Blaise met us at the clubhouse with a girl on each arm.  Sally Borders on the left, Sunny Borders on the right.  I have no idea if he knew about Mary Ann and Mary Lou Filer, but Earl and I already had a weakness for twins.  Earl was in an on and off relationship with Mary Ann. Right now it was off.  Earl had fixed me up on some double dates with Mary Lou, but I was hopeless, that wasn’t going anywhere.

Blaise didn’t give me any time to think about that.  As soon as he introduced us to the twins, he handed me his car keys and said, “This party isn’t going anywhere.  You guys take off to the Barn.  Sally knows where it is. I have to call my parents at 8, I’ll catch up with you after that.”

In the span of two days, Blaise Robbins had gone from a major pain in the ass, to a well connected buddy, to a god.  There is no way Serge Wlodarski could ever drive a lime green 1969 Camaro, the kind with the cool double white stripes across the hood.

There’s no way Sally Borders, a tall, slender young lady with a tan and a heart melting smile, would ever have her arm around Serge’s arm.  Unless there had been some kind of divine intervention.

George C. Wallace Community College is not a fancy place.  It is the kind of place where kids needing a job go to become a carpenter, an accountant, or an LPN.  There wasn’t the kind of money there that can support the robust party scenes at major universities.  But kids will be kids.  A barn shaped garage in the back of a rental house, across the street from campus, was a well-known secret party spot.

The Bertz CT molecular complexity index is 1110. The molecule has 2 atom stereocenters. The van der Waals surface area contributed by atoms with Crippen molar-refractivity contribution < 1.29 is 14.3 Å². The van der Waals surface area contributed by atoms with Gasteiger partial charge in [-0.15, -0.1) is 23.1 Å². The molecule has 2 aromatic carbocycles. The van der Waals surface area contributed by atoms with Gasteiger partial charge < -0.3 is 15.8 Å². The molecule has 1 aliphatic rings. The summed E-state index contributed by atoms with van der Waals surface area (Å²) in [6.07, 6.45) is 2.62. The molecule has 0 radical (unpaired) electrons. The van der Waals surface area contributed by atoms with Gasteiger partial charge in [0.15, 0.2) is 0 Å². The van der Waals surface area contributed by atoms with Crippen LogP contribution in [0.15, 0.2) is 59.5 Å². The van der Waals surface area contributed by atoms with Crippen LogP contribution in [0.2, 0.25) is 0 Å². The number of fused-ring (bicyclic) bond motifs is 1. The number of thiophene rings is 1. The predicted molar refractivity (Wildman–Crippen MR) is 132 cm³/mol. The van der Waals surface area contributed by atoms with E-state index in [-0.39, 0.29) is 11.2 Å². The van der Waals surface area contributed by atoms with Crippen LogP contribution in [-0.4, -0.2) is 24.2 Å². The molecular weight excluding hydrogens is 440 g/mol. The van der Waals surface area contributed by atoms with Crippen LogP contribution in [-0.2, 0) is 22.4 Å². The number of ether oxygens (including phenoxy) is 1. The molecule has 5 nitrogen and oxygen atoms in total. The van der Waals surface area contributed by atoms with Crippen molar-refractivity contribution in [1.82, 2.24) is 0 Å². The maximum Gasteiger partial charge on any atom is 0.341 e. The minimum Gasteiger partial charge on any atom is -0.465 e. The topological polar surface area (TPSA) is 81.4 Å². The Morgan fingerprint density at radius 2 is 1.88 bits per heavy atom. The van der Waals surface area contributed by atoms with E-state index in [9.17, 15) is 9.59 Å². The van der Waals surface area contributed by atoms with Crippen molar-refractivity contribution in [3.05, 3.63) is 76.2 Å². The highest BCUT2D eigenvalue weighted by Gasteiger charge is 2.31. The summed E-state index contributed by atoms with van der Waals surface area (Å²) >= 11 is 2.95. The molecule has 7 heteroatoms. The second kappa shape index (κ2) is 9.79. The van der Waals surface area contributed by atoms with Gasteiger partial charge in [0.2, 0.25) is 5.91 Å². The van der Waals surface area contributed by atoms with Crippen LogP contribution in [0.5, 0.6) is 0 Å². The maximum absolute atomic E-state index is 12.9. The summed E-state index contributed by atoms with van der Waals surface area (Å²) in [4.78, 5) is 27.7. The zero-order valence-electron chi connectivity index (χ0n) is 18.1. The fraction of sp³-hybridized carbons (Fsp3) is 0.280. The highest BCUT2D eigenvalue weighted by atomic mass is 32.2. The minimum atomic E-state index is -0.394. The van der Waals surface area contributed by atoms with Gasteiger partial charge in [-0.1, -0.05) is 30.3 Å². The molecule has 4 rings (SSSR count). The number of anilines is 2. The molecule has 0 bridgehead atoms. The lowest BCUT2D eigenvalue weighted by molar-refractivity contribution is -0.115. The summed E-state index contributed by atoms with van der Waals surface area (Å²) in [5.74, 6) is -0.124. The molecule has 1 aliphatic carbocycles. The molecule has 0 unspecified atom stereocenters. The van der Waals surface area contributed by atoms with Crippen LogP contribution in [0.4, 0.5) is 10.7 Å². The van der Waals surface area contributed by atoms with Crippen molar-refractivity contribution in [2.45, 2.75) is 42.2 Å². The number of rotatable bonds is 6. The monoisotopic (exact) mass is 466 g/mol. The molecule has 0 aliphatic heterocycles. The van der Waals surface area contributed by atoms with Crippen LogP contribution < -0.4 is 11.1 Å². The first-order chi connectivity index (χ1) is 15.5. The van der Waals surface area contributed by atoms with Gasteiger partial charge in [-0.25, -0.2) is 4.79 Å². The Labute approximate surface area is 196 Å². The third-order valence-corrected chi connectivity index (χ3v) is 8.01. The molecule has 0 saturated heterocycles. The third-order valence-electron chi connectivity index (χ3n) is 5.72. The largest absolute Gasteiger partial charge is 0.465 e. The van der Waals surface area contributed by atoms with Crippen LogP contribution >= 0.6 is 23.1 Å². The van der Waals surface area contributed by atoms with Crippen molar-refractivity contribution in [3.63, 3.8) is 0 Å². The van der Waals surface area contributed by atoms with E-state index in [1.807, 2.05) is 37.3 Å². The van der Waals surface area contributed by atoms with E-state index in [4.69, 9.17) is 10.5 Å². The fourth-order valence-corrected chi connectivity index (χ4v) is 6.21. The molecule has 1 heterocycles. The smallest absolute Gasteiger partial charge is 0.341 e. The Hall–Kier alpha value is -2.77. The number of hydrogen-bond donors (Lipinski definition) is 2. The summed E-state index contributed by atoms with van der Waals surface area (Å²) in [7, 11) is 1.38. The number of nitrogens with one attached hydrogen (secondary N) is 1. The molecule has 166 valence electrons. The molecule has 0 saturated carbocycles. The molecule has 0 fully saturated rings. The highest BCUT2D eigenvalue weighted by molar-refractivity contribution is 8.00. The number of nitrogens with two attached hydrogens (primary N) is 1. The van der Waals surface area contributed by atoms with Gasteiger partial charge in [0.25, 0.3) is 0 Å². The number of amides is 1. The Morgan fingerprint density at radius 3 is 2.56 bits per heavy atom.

I parked the Camaro behind the house.  The yard was already filled with cars.  When I got out, I could hear the familiar sound of the Dave Clark Five.  Serge and Sally, Earl and Sunny, exited the Camaro and entered the Barn.  There was a table with three kegs, and a stack of plastic cups.  Pretty soon, Earl and I were feeling Glad All Over.

The Dave Clark Five is one of the most underrated bands from the 1960s rock scene.  That is largely due to the fact that, unlike almost any of his peers, Dave Clark insisted on maintaining ownership of the songs.  To this day, you will find almost none of their music on CDs.  They’ve never done a reunion tour, or released “unplugged” versions of their hits. 

But when rock and roll was young they were one of the hottest bands on the planet.  When 18 year old Serge was under the sway of long legged Sally Borders, a cup that never ran out of beer, and the drumming of Dave Clark, that made for a magical night.  All the way up to the point where he passed out.

I don’t remember how we got back to the hotel room.  Earl said Sunny drove, she hadn’t drank much.  Blaise did a good job, picking tall, athletic girls that wouldn’t have any trouble dragging two skinny, drunk golfers to their room. 

The next morning I had a splitting headache, and spent a half hour on my knees in front of the toilet.  There was no way I was playing golf that day.